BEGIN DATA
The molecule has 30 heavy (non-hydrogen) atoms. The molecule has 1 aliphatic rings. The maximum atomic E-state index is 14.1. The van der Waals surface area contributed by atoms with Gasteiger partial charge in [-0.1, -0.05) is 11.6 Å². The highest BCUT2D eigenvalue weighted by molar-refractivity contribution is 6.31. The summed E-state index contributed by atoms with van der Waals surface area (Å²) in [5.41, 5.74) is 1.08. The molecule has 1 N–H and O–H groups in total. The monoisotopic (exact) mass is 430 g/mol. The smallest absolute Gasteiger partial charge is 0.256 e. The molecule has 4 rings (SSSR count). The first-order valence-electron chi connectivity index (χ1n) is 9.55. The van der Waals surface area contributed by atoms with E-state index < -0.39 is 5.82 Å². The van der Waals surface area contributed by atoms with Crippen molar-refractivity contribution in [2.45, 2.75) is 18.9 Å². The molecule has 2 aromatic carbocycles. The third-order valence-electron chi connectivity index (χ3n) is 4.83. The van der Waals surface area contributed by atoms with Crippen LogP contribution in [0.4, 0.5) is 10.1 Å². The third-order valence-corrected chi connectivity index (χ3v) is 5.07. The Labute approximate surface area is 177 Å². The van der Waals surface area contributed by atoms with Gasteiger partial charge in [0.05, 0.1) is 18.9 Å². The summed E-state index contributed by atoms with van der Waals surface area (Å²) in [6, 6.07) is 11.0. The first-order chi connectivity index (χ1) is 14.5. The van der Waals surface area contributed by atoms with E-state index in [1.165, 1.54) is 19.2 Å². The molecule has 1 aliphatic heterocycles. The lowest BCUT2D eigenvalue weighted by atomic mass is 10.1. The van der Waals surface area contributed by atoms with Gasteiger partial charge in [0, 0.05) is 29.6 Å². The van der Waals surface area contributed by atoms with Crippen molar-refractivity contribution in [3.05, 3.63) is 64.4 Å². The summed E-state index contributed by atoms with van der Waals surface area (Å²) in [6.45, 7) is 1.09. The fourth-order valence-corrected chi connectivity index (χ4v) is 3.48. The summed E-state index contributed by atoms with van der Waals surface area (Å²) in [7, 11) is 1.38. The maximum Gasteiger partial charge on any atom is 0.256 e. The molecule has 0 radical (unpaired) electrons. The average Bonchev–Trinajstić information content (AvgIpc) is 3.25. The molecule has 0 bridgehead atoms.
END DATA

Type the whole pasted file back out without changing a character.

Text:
The molecule has 30 heavy (non-hydrogen) atoms. The molecule has 1 aliphatic rings. The maximum atomic E-state index is 14.1. The van der Waals surface area contributed by atoms with Gasteiger partial charge in [-0.1, -0.05) is 11.6 Å². The highest BCUT2D eigenvalue weighted by molar-refractivity contribution is 6.31. The summed E-state index contributed by atoms with van der Waals surface area (Å²) in [5.41, 5.74) is 1.08. The molecule has 1 N–H and O–H groups in total. The monoisotopic (exact) mass is 430 g/mol. The smallest absolute Gasteiger partial charge is 0.256 e. The molecule has 4 rings (SSSR count). The first-order valence-electron chi connectivity index (χ1n) is 9.55. The van der Waals surface area contributed by atoms with E-state index < -0.39 is 5.82 Å². The van der Waals surface area contributed by atoms with Crippen molar-refractivity contribution in [2.45, 2.75) is 18.9 Å². The molecule has 2 aromatic carbocycles. The third-order valence-electron chi connectivity index (χ3n) is 4.83. The van der Waals surface area contributed by atoms with Crippen LogP contribution in [0.4, 0.5) is 10.1 Å². The third-order valence-corrected chi connectivity index (χ3v) is 5.07. The Labute approximate surface area is 177 Å². The van der Waals surface area contributed by atoms with Gasteiger partial charge in [0.05, 0.1) is 18.9 Å². The summed E-state index contributed by atoms with van der Waals surface area (Å²) in [6, 6.07) is 11.0. The first-order chi connectivity index (χ1) is 14.5. The van der Waals surface area contributed by atoms with E-state index in [1.165, 1.54) is 19.2 Å². The molecule has 1 aliphatic heterocycles. The lowest BCUT2D eigenvalue weighted by atomic mass is 10.1. The van der Waals surface area contributed by atoms with Gasteiger partial charge in [0, 0.05) is 29.6 Å². The van der Waals surface area contributed by atoms with Crippen molar-refractivity contribution in [3.05, 3.63) is 64.4 Å². The summed E-state index contributed by atoms with van der Waals surface area (Å²) in [6.45, 7) is 1.09. The fourth-order valence-corrected chi connectivity index (χ4v) is 3.48. The summed E-state index contributed by atoms with van der Waals surface area (Å²) in [7, 11) is 1.38. The maximum Gasteiger partial charge on any atom is 0.256 e. The molecule has 0 radical (unpaired) electrons. The average Bonchev–Trinajstić information content (AvgIpc) is 3.25. The molecule has 0 bridgehead atoms.